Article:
As the clock counts down to New Zealand's first Covid-19 vaccinations, attention is also turning to uptake among Māori and Pasifika.
Ministry of Health research shows both communities are less likely to get the jab.
"I think there is a sense of hesitancy and some of the surveys show that," Pacific Peoples Minister Aupito William Sio told 1 NEWS.
A 1 NEWS Colmar Brunton poll last year showed 44 per cent of all New Zealanders say they would definitely get vaccinated for the coronavirus, compared to 34 per cent of Māori and 28 per cent of Pasifika.
The Pacific Peoples Minister is hoping to rectify that by holding a Zoom meeting with more than 500 leaders from the Pacific community.
"For a long, long time you've had a mainstream health system that hasn't necessarily been good at connecting up with minority groups," he says.
Māori GP Dr Rawiri Jansen agrees, saying Māori and Pasifika aren't against vaccines but want to know more.
"People will be somewhat distrustful of a health system that has delivered poorly for Māori over decades and decades," he says.
"The really important thing is that we know the vaccine hasn't arrived when we've asked that question. We know that people haven't had the opportunity to get information about the vaccine."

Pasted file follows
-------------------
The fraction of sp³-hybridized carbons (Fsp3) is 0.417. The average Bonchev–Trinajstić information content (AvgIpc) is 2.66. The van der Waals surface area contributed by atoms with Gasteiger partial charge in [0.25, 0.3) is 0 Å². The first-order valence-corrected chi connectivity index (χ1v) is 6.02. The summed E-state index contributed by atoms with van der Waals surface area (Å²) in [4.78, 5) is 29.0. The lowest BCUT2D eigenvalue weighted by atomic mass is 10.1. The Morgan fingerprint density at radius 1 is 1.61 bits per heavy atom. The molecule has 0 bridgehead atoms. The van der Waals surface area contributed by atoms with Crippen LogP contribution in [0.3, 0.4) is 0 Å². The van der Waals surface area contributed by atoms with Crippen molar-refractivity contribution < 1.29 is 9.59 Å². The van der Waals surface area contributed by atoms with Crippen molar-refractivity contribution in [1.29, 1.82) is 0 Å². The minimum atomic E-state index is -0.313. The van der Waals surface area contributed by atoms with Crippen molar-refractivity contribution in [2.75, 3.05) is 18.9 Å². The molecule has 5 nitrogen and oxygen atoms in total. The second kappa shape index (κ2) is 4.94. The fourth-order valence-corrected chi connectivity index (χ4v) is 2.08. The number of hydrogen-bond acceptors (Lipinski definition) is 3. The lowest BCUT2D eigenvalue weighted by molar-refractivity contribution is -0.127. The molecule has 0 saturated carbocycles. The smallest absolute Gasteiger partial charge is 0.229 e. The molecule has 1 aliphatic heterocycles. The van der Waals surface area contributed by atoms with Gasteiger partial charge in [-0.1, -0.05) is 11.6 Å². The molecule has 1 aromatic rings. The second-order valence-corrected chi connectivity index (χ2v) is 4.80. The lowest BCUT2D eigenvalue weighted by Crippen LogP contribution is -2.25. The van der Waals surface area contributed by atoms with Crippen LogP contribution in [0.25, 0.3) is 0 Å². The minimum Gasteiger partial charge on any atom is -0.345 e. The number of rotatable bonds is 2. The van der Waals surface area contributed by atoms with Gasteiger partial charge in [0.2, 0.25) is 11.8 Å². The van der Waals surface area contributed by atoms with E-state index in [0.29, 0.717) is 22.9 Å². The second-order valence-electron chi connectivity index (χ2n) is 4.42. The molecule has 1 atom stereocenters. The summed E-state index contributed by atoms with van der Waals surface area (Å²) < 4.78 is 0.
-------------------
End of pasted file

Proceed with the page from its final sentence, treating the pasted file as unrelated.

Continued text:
Others also blame misinformation.
"We're very cognisant of that. We're coming up together with a plan in particular aimed at our Māori communities to dispel many of the mis-truths that are being spread," says Whānau Ora Minister Peeni Henare.
Further national and regional meetings are being planned for the Pacific community on vaccines, while a targeted plan for Māori will be released soon.
The countdown is now on as border workers line up for the jab this weekend.
"Within that group we understand that there are large numbers of Pasifika and Māori, so we're already reaching out to those communities," vaccine programme lead Dr Joe Bourne says.